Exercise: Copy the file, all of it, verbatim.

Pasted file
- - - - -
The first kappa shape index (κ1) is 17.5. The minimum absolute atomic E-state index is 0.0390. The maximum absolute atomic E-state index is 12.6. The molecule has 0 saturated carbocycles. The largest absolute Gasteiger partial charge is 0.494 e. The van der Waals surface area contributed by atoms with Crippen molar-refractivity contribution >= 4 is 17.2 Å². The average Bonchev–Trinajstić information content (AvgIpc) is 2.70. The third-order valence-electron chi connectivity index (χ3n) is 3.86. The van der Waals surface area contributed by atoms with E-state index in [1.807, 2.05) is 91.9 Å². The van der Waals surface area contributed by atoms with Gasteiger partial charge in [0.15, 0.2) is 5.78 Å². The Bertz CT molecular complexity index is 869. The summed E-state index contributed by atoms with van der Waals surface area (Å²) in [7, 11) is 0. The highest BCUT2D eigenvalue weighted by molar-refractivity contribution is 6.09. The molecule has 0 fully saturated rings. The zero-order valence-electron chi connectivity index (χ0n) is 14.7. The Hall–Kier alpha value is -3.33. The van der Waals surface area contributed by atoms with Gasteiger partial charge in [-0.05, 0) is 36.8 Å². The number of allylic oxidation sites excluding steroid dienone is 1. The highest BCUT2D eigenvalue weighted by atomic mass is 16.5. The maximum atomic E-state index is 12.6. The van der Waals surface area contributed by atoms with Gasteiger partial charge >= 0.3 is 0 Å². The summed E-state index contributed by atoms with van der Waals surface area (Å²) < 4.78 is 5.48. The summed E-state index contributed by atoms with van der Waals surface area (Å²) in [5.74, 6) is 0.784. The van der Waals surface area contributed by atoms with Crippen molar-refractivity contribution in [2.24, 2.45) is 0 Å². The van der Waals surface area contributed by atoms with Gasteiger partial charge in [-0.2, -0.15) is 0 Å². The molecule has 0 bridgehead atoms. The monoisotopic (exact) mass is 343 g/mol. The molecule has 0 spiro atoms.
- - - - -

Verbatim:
The first kappa shape index (κ1) is 17.5. The minimum absolute atomic E-state index is 0.0390. The maximum absolute atomic E-state index is 12.6. The molecule has 0 saturated carbocycles. The largest absolute Gasteiger partial charge is 0.494 e. The van der Waals surface area contributed by atoms with Crippen molar-refractivity contribution >= 4 is 17.2 Å². The average Bonchev–Trinajstić information content (AvgIpc) is 2.70. The third-order valence-electron chi connectivity index (χ3n) is 3.86. The van der Waals surface area contributed by atoms with E-state index in [1.807, 2.05) is 91.9 Å². The van der Waals surface area contributed by atoms with Gasteiger partial charge in [0.15, 0.2) is 5.78 Å². The Bertz CT molecular complexity index is 869. The summed E-state index contributed by atoms with van der Waals surface area (Å²) in [7, 11) is 0. The highest BCUT2D eigenvalue weighted by molar-refractivity contribution is 6.09. The molecule has 0 fully saturated rings. The zero-order valence-electron chi connectivity index (χ0n) is 14.7. The Hall–Kier alpha value is -3.33. The van der Waals surface area contributed by atoms with Gasteiger partial charge in [-0.05, 0) is 36.8 Å². The number of allylic oxidation sites excluding steroid dienone is 1. The highest BCUT2D eigenvalue weighted by atomic mass is 16.5. The maximum atomic E-state index is 12.6. The van der Waals surface area contributed by atoms with Gasteiger partial charge >= 0.3 is 0 Å². The summed E-state index contributed by atoms with van der Waals surface area (Å²) < 4.78 is 5.48. The summed E-state index contributed by atoms with van der Waals surface area (Å²) in [5.74, 6) is 0.784. The van der Waals surface area contributed by atoms with Crippen molar-refractivity contribution in [2.24, 2.45) is 0 Å². The van der Waals surface area contributed by atoms with Gasteiger partial charge in [-0.2, -0.15) is 0 Å². The molecule has 0 bridgehead atoms. The monoisotopic (exact) mass is 343 g/mol. The molecule has 0 spiro atoms.